Gaming on the go has become the hottest new trend for gamers in a mobile first world. Traditional ways of enjoying games on the sofa have been superseded by greater access to the same applications from multiple locations viz through streaming. In PC market a paradigm shift is also clearly evident as consumers are moving more towards portability rather than sheer power of the hardware to deliver great gaming experiences. It’s this new wave that has shifted the trend from desktop to mobile for gamers and is precisely the market space Alienware’s new gaming laptop occupies.
Alienware is to gaming what Ferrari is to motorsport and 2015 saw the launch of their single GPU flagship system, the Alienware M17X R2. A sleek, futuristic design characterized by premium build quality and powerful hardware making it a truly remarkable platform for even the most hardcore gamers.
Build & Aesthetics
The M17X is quite simply the best looking gaming laptop money can by. Just a glimpse of its silver brushed aluminum lid with the drooping corners and sporty diagonals scream style. The main body of the laptop also boasts premium plastics sporting a matte black finish. The system is flawless in terms of sturdiness due to the consistently high quality of materials used.
To further add to the appearance Alienware’s signature color changing LEDs flaunt their stuff on the outside of the lid, power button, track pad and a full sized keyboard. Additionally, customization options for the lights can be accessed quite conveniently from Alienware Command Center Software which comes pre-installed or can be downloaded from the Dell support website. This allows users to not only configure each individual lighting zone but also allows access to performance monitoring, keyboard macro key controls and game launch optimizations. At around 3.7Kg the device is definitely a desktop replacement rather than a slim portable notebook although is slimmer and lighter than most of its competitors and even its own previous iterations.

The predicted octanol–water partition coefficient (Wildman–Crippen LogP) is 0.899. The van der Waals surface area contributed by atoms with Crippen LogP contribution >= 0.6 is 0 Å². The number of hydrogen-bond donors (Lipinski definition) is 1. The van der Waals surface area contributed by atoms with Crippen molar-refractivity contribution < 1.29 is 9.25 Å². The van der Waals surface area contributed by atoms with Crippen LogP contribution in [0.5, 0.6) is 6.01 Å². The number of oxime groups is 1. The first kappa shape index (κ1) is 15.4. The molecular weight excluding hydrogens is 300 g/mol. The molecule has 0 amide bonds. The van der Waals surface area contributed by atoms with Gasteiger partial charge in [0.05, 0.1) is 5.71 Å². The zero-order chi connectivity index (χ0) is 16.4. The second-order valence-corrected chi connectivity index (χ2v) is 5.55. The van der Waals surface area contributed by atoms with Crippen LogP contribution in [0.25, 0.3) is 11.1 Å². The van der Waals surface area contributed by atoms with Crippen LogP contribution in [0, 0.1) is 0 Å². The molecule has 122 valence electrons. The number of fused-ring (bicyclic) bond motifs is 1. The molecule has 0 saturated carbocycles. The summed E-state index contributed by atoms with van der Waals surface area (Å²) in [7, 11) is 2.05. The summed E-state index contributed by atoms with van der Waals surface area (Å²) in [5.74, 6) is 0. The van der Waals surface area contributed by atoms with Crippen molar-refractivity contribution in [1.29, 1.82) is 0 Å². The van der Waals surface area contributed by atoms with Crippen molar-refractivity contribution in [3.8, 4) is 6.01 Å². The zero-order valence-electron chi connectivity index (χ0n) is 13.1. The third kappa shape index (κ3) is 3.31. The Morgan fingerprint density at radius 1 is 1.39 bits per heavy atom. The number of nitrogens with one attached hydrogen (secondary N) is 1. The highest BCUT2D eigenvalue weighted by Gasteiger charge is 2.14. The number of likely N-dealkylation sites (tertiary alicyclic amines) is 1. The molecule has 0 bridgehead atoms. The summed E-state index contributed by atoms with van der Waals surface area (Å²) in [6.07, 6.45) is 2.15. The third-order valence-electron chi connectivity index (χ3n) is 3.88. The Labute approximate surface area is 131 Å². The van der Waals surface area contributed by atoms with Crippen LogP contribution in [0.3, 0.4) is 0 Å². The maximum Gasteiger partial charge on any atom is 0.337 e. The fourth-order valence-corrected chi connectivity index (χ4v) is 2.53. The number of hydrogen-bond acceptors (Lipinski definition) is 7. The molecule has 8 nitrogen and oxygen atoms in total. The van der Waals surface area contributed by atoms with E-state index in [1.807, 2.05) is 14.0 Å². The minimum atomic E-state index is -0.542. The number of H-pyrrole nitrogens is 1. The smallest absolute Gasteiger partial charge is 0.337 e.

Hardware & Performance
Our review model featured a 17 inch Full HD Display (1920×1080). The IPS touchscreen panel possessed impressive image quality with sharp detail and good contrast although it is worth noting that the M15X does come with a 4K option, a practice common among gaming laptop manufacturers. Rich colors and sharp image quality earn praise but fingerprints are a worry just as with any touch screen so protection or regular cleaning is advised. Technical specifications include pixel density of 127ppi.A high maximum brightness value of 331 cd/m2 coupled with a low black value of 0.3 cd/m² produce an admirable contrast ratio 1103:1.
Under the hood our review model was equipped with NVIDIA’s GTX980m featuring 4GB GDDR5 memory and max clock speed of 1125MHz. The featured CPU was an Intel i7 4980hq with clock speeds from 2.8ghz – 4.0ghz. In addition the system was also equipped with 16GB DDR3 main memory and a hybrid SSD solution for storage. The storage configuration incorporated a 1TB 5400rpm Toshiba mechanical SATA drive coupled with a faster LiteOn m2 Sata SSD with 256GB capacity out of which maximum of 64GB was reserved for caching. This hybrid solution seems to be a popular cost effective alternative these days where the data access is sped up through caching files in the faster hybrid SSD (m2 SATA offers less performance than traditional SSD). Caching isn’t a perfect alternative which I was already aware of after my time spent with the Lenovo Y500 IdeaPad that housed a similar setup.